After NBC raided ABC’s tradition with behind-the-camera docudramas on “Charlie’s Angels” and “Three’s Company,” and CBS spoofed “Batman” in “Return to the Batcave,” the Alphabet network finally wades into the nostalgia-pic realm with surprisingly efficient results. Buoyed by Alice Krige’s dead-on portrayal of Joan Collins, this kitschy remembrance grows tiresome after a while — and doesn’t quite connect the dots in linking “Dynasty” with the Reagan years — but it does capture a specific moment in time, however spindled the history might be.
The use of composite characters and “time compression” notably spares most former ABC programming execs from seeing their names used, which means we can look forward to a cartoonish suit named “Lloyd McPhersonlyne” when “Desperate Housewives: Behind the Curtains” eventually airs 20 years from now.
Still, there’s an amusing quality to the show’s quickly told backstory, as the struggling network — desperate in its own right — yearns for a “Dallas” clone. Meanwhile, husband-and-wife producing team Richard and Esther Shapiro (Ritchie Singer and Pamela Reed) pitch a series on the trappings of wealth that ballsy saleswoman Esther sees as “a modern-day ‘I, Claudius.’ ”
Nice in theory, the concept quickly devolves into an increasingly outrageous soap. Sluggish ratings spring to life once Collins is brought aboard as a female answer to J.R. Ewing: “Well, darling, this is your ninth life,” she purrs to herself before heading to the set. “Don’t screw it up.”
Along the way, writer-director Matthew Miller deftly zeroes in on a number of peculiarly ’80s aspects of the show, from the network’s discomfort with a gay character (“Cure him,” they’re told at one point) to dealing with difficult actors by having their alter egos meet some nefarious end. Strangely, it falls to John Forsythe (Bart John) to articulate what brought the show down — namely, that in the quest to heighten ratings, it lost respect for its audience, a timely message always.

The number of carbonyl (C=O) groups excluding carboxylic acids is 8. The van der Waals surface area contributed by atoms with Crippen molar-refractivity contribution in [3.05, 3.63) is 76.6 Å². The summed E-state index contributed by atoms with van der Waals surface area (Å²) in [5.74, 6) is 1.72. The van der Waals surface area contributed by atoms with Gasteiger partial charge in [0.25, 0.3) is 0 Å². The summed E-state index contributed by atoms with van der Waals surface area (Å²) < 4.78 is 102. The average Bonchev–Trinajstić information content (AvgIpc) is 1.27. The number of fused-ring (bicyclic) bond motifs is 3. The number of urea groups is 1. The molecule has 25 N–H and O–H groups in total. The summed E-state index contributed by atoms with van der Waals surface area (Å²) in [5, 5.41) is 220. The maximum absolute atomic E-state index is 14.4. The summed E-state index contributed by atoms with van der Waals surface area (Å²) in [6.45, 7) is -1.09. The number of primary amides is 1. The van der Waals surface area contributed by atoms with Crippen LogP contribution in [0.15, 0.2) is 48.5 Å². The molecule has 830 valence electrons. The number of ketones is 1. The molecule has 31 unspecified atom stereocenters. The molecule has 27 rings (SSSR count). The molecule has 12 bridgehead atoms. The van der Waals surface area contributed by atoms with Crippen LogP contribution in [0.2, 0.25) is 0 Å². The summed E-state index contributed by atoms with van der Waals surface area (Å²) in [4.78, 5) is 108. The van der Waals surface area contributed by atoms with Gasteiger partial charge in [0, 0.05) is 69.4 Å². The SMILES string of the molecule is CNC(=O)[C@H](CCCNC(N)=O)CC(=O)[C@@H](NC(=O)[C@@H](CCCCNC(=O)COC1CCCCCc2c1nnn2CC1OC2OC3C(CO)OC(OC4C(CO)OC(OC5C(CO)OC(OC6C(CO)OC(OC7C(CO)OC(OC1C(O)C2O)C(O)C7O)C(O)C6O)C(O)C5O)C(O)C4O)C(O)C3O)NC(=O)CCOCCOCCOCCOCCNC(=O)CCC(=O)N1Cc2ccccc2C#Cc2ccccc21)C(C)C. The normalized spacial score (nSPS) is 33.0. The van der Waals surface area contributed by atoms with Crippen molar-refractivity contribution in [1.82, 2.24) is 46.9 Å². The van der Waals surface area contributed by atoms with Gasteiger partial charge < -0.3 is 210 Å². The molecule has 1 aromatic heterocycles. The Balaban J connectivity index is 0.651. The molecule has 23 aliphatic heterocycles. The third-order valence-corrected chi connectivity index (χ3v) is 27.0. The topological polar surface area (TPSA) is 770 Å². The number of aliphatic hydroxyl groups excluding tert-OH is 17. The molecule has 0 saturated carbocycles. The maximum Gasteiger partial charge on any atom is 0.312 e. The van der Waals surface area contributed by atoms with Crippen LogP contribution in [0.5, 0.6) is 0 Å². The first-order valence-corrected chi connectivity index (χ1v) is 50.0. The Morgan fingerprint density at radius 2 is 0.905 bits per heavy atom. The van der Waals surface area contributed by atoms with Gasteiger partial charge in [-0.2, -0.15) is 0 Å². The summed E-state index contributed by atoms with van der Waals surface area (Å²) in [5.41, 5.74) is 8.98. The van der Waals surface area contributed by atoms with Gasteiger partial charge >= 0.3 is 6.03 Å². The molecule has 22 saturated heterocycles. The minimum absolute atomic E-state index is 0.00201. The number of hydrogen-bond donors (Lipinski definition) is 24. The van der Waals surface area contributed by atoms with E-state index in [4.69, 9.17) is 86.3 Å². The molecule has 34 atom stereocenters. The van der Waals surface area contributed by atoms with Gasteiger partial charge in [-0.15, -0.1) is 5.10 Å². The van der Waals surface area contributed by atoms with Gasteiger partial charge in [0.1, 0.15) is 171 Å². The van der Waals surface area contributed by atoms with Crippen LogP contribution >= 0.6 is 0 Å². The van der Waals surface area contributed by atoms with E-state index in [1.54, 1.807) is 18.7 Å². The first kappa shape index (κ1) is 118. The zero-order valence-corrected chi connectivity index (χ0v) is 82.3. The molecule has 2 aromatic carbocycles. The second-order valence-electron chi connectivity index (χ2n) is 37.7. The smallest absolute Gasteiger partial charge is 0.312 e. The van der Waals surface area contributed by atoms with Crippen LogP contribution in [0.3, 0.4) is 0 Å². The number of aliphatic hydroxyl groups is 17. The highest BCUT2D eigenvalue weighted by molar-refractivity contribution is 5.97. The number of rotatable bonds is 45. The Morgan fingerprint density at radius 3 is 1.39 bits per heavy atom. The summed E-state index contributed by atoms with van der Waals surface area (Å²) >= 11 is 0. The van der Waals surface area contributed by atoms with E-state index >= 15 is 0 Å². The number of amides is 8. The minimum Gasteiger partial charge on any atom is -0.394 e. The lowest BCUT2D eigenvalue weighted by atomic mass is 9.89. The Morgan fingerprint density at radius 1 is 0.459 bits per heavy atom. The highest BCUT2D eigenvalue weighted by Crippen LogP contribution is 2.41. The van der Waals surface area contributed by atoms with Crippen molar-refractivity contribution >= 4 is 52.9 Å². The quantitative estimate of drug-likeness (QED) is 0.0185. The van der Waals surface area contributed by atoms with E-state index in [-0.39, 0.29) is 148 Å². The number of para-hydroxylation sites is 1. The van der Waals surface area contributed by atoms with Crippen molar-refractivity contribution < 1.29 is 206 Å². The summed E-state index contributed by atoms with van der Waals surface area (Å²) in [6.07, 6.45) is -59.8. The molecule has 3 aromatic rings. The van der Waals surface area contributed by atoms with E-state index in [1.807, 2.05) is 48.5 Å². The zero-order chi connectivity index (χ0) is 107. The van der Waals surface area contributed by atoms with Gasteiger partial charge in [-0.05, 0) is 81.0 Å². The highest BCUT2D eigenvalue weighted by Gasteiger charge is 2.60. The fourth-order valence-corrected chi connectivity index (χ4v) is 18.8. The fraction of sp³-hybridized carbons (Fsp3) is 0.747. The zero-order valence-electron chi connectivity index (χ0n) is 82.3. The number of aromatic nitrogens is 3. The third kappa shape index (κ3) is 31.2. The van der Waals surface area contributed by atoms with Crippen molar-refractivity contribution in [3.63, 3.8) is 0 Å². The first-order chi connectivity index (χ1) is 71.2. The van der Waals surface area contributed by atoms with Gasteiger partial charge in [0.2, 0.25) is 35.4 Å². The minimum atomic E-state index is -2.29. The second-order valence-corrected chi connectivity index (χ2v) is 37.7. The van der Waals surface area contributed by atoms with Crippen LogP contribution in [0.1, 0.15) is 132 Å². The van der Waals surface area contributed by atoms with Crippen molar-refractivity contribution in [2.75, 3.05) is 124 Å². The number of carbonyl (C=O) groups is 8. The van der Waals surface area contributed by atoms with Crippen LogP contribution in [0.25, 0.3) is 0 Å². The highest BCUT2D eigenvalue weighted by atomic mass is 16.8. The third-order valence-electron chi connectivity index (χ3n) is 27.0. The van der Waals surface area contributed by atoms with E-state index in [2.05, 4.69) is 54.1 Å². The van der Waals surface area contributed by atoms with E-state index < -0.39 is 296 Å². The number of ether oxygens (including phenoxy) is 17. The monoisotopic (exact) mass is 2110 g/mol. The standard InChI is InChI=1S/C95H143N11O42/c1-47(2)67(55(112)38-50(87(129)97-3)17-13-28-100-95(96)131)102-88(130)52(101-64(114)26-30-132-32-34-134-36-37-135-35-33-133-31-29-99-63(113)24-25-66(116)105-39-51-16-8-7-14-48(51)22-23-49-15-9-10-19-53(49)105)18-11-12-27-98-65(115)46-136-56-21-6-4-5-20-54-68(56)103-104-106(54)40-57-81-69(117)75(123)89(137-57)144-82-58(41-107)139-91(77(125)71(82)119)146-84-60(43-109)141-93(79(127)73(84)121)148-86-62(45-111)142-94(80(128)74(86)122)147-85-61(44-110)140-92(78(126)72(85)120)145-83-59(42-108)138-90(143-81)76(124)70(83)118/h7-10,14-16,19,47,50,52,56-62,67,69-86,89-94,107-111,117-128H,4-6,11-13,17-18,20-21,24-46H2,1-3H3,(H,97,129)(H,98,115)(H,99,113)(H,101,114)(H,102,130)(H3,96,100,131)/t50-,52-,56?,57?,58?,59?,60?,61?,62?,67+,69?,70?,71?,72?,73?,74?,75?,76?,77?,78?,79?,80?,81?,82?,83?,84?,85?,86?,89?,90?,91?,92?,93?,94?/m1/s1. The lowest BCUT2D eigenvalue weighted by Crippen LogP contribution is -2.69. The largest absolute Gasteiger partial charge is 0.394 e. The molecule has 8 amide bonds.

Alas, not everything here works quite that well. Much of the dialogue is too self-conscious (“We defined a decade”) and the overused device of seeing the series’ rise and fall through the eyes of one Middle American family proves trite at best.
It’s odd, too, seeing how Hollywood (in this case by way of Australia) perpetuates its own worst stereotypes. The network execs are myopic cowards, the actors mostly ego-mad. In a persnickety depiction, producer Aaron Spelling (Nicholas Hammond) fares only slightly better than he did in “Charlie’s Angels.” In that context, the symbiotic warmth between the Shapiros — he the overworked writer, she the impresario — proves somewhat refreshing.
“Angels” didn’t set the world ablaze ratings wise, but these projects are so easy to promote it’s likely the trend will continue. So stay tuned for “Love Boat: The Rocky Voyage,” or whatever washes ashore next. At the very least, it’s preferable to TBS or somebody concocting a reality TV version.